Workers need and want the training, but companies aren't providing it.
Two years into the COVID-19 pandemic and with so many employees working remotely, it's no surprise that the demand for digital skills has accelerated. However, organizations have yet to take appropriate actions to address the training shortfall, according to Building Skills for the Changing Workforce, a digital skills study from Amazon Web Services and AlphaBeta that surveyed more than 12,000 workers and more the 3,700 employers from 12 countries.
Nearly 90 percent of employers believe that the pace of digital adoption has sped up, and a similar amount agree that there's greater demand for digitally skilled workers and technology roles. They anticipate in 2025 that the top five digital skills will be the ability to use cloud-based tools, knowledge of cybersecurity tools, technical support skills, digital marketing, and being able to manage the transition from on-site facilities to the cloud.
Employees likewise believe they need to meet new job demands with fresh skills. Almost 90 percent say they've become more aware of the importance of having digital skills, and 85 percent say the pandemic has made them realize they need more digital skills to do their jobs well.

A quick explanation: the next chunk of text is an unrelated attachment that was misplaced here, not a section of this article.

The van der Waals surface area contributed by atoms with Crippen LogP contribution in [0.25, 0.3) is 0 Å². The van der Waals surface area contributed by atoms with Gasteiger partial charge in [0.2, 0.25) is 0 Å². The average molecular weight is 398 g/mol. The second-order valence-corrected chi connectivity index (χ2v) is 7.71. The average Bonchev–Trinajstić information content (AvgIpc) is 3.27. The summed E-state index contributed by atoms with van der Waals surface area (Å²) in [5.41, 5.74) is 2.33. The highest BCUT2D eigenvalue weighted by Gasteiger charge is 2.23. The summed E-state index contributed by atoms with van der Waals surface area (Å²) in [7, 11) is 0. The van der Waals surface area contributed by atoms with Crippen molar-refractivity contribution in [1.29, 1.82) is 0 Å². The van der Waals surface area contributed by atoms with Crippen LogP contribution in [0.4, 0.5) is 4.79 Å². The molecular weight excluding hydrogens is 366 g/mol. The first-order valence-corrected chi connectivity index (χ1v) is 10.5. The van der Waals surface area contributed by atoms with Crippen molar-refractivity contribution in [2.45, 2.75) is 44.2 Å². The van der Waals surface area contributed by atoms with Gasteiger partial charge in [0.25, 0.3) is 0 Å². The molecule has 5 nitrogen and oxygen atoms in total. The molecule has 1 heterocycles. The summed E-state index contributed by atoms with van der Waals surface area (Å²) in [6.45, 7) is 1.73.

Both employers and workers see benefits to digital skills training, with more than 80 percent of employers noting that digital skills training has improved employee retention and has been important to help slow the Great Resignation trend. Employees say such training can lead them to be more efficient in their roles, have higher personal satisfaction at work, and improve their employability.
However, companies and workers acknowledge that digital skills training greatly lags. Nearly all surveyed employers see a need to train staff on digital skills, yet only 30 percent have taken actions to implement a digital skills training plan. Just two-thirds of employees say they receive some type of digital skills training each year. The majority of employers and workers cite awareness of training opportunities and time as barriers to training.
The study calls on employers, workers, and governments to work together to solve the global training shortfall by committing to greater investments, knocking down barriers to training access, and targeting opportunities for underrepresented groups.